Building Science

California’s Mistake Puts Spray Foam Insulation on the Bad List

Posted on April 1, 2015 by Allison A. Bailes III, PhD, GBA Advisor

Last summer I learned about the state of California's efforts to create more healthful buildings and working conditions. In 2008, they passed the California Green Chemistry Initiative with the intent of reducing state residents' exposure to toxic chemicals.

A Home Energy Rating Is an Asset Label

Posted on March 25, 2015 by Allison A. Bailes III, PhD, GBA Advisor

When I'm explaining home energy ratings and the HERS Index to people, I often get asked, "How accurate is a HERS rating? Will my energy bills really be close to what it says?" In the mind of the questioner, that's one question. To someone who understands what HERS ratings really measure, it's two separate questions. Let me explain.

A Beautiful Near-Net-Zero-Energy Home in Utah

Posted on March 18, 2015 by Allison A. Bailes III, PhD, GBA Advisor

It's the day after St. Patrick's Day, so let me tell you a wee bit about the O'Mearas. Kevin and Svetlana O'Meara live in a beautiful home in Utah that's oh-so-close to being a net-zero-energy home. After I wrote about how home building is like skiing two years ago, Kevin invited me out to see their home and this year I managed to to do so.

Can Atmospheric Combustion Work in a Spray-Foam-Insulated Attic?

Posted on March 11, 2015 by Allison A. Bailes III, PhD, GBA Advisor

A while back I wrote about the incompatibility of putting an atmospheric combustion furnace in a sealed attic. Most often the attic is sealed by installing spray foam insulation at the roofline, thus bringing the attic inside the building enclosure and turning it into conditioned spaceInsulated, air-sealed part of a building that is actively heated and/or cooled for occupant comfort. (directly or indirectly). The good news is that some installers understand this problem and seek to address it. The bad news is what a few of them do.

Is Modeling a Four-Letter Word?

Posted on March 4, 2015 by Allison A. Bailes III, PhD, GBA Advisor

Energy modeling has gotten a bad reputation in the home performance world. One conference I've attended has gone so far as to say that it's "outside the sandbox" of topics presenters can cover. They want to see data, not modeled results. And they have good reason for that.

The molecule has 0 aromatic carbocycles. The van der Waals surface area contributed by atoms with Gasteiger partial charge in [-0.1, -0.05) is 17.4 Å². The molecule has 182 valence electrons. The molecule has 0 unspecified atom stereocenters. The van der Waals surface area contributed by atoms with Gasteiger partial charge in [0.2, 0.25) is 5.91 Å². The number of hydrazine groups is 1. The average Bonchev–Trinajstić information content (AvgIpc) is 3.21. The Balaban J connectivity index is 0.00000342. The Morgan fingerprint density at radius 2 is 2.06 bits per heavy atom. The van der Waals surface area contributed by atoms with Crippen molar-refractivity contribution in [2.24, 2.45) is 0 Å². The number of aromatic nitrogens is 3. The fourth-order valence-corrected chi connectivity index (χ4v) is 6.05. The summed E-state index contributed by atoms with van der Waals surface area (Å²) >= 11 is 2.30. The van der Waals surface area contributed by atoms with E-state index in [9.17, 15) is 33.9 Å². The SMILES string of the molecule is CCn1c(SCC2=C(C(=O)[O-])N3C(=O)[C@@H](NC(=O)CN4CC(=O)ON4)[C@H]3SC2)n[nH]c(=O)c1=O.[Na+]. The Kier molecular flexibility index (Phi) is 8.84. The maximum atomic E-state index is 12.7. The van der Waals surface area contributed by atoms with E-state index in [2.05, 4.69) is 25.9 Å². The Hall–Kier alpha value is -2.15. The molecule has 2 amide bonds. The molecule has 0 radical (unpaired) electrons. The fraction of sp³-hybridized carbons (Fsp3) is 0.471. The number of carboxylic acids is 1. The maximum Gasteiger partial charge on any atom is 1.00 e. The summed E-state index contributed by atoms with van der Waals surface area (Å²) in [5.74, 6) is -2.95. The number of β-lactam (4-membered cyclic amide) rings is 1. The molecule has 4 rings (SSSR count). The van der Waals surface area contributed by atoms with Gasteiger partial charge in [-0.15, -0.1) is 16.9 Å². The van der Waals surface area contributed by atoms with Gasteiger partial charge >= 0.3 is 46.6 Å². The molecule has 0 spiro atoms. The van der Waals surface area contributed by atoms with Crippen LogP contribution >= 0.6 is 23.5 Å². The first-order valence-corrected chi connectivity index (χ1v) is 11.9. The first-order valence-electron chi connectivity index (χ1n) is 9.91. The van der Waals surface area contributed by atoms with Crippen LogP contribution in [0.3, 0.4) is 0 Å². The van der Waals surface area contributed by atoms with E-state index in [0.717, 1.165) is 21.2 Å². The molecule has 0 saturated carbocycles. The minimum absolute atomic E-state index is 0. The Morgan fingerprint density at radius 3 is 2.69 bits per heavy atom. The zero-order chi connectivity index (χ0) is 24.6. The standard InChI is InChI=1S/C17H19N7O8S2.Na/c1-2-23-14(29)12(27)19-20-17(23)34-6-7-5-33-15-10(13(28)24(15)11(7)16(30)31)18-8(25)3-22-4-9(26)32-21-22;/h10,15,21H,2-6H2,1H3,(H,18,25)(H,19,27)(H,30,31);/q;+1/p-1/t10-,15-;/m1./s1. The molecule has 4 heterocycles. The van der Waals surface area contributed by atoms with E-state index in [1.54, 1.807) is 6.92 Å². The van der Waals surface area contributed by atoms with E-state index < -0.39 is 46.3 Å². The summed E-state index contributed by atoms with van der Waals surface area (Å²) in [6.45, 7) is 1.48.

The Fundamentals of Series and Parallel Heat Flow

Posted on February 25, 2015 by Allison A. Bailes III, PhD, GBA Advisor

We used to build houses without giving much thought to heat flow through the walls, ceilings, and floors. The main thing was to provide some resistance against wind and rain, and then we'd get a fire going to try to make the indoor temperatures bearable.

If you've ever lived in an old, uninsulated house, you know that method didn't work that well so later we started putting insulation into the cavities in building assemblies. Homes with insulated cavities are much more comfortable, but how exactly does heat flow through building assemblies? Turns out there are two ways.

Why Is the HERS Reference Home Based on an Outdated Energy Code?

Posted on February 18, 2015 by Allison A. Bailes III, PhD, GBA Advisor

The HERS Index is a number that gives you a measure of how energy-efficient a home is. We can debate how relevant that number is or how accurate is the energy model it's based on, but the fact is that it's being used.

New Mexico Develops Innovative Water Efficiency Rating Score

Posted on February 11, 2015 by Allison A. Bailes III, PhD, GBA Advisor

Energy usually gets top billing in the green building community. It has a huge impact on the environment. We sometimes pay a significant amount for it (although most of us don't pay enough to motivate serious change, but that's another story). We can do energy modeling and home energy ratings. Plus, it's just really interesting!

A Drainage Plane Time Bomb Defused

Posted on February 5, 2015 by Allison A. Bailes III, PhD, GBA Advisor

I don't think I can ever say it enough, but the building enclosure consists of several control layers and each one has its job. The primary control layer is the one that keeps liquid water out, and it can be a tricky business.

Take the case of this condo building (yes, it's in the community where I live). It's got several problems, so I went to bat for building science here.

A Plethora of Building Science Conferences

Posted on January 27, 2015 by Allison A. Bailes III, PhD, GBA Advisor

I love going to conferences. Since I changed my career in 2004, I've gone to building science, green building, and home performance conferences nearly every year. (I think I missed 2006, but I had a lot going on then.) Last year I went to eleven of them, but then I'm a bit unusual.

You certainly don't have to go to that many, but if you're a home builder, home performance contractor, or home energy pro, I do recommend going to one conference a year so you can keep up with the latest trends, talk to your peers, and maybe add some arrows to your quiver.

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